Drenched in reverb and hissing in on waves of shimmering, steam-like vapour trails, Desire uncurls itself in sinuous ripples and grain-shifting rhythms. While the music fits generally into the shapes and forms of ambient(ish) electronica, Derrick Stembridge‘s supple approach is at once of its kind and thoroughly modern in its detail. The little flurries of effects which modulate and mould every sound are controlled with a precision which manages to retain a human-friendly warmth among the machines in motion.What words there are stutter and flicker in abstraction, reminders that there is life outside the self-sustaining rhythms, floating melodies, swept-back interludes and some occasionally downright funky electronic basslines and crunchy beats which can easily provoke moments of attention-pulling appreciation. If comparisons need to be made, then there’s some head-nodding similarity to, say, Download‘s melange of dub-referencing techno tropes and psychoactive electronic sensibilities here, though with the industrial edges smoothed off in favour of a more ecstatic temperament.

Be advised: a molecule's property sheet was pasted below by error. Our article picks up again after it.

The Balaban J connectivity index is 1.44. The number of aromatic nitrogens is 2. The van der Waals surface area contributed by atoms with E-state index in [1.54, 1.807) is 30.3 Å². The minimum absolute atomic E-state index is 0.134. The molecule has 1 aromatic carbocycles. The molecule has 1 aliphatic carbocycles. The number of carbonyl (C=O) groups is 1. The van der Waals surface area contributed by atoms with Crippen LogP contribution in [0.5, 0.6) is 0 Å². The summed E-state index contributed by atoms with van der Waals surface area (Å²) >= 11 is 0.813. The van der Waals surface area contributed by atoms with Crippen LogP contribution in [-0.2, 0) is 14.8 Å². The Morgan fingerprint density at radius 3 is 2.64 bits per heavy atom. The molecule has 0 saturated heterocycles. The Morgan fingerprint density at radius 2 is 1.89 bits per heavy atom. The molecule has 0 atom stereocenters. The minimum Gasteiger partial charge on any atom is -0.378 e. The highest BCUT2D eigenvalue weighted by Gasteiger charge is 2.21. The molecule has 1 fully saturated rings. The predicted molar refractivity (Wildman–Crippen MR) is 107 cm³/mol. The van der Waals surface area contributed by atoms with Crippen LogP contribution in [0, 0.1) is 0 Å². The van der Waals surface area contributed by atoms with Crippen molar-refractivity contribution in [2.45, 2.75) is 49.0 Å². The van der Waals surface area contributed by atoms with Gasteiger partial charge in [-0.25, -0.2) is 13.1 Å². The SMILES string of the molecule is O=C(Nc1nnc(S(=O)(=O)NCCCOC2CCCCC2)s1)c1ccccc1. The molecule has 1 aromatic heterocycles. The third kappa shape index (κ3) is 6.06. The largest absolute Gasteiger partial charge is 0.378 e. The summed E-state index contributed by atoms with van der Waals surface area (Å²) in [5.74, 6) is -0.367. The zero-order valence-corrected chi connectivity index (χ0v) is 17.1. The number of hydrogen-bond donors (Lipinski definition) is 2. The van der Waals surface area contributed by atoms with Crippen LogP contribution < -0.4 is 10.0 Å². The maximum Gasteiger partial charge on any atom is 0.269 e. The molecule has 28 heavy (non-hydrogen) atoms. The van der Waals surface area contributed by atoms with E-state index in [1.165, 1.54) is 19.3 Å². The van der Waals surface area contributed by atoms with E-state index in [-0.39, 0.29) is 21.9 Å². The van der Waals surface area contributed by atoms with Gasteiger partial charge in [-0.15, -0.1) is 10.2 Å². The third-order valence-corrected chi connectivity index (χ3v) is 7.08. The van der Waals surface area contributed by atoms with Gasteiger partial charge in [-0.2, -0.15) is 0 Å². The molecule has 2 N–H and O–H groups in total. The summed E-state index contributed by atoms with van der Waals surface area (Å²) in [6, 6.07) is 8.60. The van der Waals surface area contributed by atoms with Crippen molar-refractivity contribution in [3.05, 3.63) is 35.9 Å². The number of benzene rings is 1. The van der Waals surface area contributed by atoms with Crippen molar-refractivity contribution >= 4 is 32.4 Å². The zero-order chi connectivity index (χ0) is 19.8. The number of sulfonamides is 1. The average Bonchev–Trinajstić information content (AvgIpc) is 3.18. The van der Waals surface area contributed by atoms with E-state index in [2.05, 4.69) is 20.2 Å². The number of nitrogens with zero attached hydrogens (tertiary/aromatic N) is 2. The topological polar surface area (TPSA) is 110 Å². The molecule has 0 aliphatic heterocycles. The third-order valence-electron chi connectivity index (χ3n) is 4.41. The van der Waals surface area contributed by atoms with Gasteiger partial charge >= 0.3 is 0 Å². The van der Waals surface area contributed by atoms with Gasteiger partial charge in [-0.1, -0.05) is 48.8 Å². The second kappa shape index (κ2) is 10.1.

Some Ashra-style guitar work on the title track helps make matters soar into the stratosphere too, with squitters and pulses coming thick and fast across the stereo spectrum, and it’s almost impossible not to visualise this track accompanied by lasers, smoke and the occasional waved lighter from the crowd. There’s enough variety on Desire to ensure that the album flows as a complete unit, and while each track shifts the mood from the energetic motion of beat-led grooves to some passages of almost pure atmosphere, by the piano-twinkling fade it’s easy to feel that the journey has cycled through to a satisfyingly rounded conclusion.